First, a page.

Von Kyle Johnson - Veröffentlicht auf Amazon.com
Format:Taschenbuch
Though at first the size of the book seems to be huge, Large infused every page of this wonderful novel with sensory rich descriptions that helped the reader feel what life in Berlin was like during the city's many different stages. Clearly an expert in this field, Large provides amusing and interesting details about famous landmarks, areas, and figures throughout the cities turbulant history. Having read the book only weeks before my planned trip to the German capital, I now look at the book as an indepth tour guide of the city. I got goosebumps sometimes even seeing a street sign named after an important figure in the city's history who after reading the book, I was able to recall the impact this person had on creating the atmosphere of the vibrant city of modern Berlin, now one of my very favorite in all the world.
4.0 von 5 Sternen A great history of a great city 14. Dezember 2006
Von Lehigh History Student - Veröffentlicht auf Amazon.com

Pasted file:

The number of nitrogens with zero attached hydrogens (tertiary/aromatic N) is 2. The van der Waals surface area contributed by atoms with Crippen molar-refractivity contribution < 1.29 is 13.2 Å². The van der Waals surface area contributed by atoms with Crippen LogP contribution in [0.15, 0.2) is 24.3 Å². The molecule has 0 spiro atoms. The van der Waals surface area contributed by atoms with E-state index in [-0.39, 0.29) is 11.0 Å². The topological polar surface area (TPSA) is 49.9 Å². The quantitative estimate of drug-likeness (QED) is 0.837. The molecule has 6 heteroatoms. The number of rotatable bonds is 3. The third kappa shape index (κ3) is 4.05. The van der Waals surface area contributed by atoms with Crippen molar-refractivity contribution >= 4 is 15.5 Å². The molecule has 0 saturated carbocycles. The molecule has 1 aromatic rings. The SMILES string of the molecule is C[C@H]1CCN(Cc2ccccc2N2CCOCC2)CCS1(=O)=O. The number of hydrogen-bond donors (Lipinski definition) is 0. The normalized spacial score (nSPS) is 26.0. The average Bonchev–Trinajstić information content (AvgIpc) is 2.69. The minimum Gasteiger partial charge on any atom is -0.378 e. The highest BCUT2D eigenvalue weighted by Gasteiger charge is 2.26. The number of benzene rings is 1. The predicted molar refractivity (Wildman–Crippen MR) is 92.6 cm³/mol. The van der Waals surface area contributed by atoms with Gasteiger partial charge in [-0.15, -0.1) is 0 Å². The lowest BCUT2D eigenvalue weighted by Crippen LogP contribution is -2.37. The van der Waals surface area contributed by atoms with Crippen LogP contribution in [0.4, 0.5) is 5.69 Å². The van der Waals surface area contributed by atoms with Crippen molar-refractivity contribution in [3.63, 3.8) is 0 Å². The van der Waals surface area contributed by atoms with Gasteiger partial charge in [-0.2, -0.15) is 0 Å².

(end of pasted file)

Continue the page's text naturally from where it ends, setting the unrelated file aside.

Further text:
Format:Taschenbuch
Urban history of European capitals has become a popular thing to write about it and Large does not disappoint. This tracks Berlins troubled history from the early days, through Prussia, German dominance, reforms by Hitler to the modern day with the renovations of Alexander square. Like most of these books if you have never visited the city it will not hold the same allure. For those who have been to Berlin this is well worth reading and getting a sense of the city. It is clearly written and does not get bogged down on details. It is through enough without making it a year by year update of the changes. It covers the social and political aspects as well. Overall if you want to know about how Berlin developed this is the only book for you.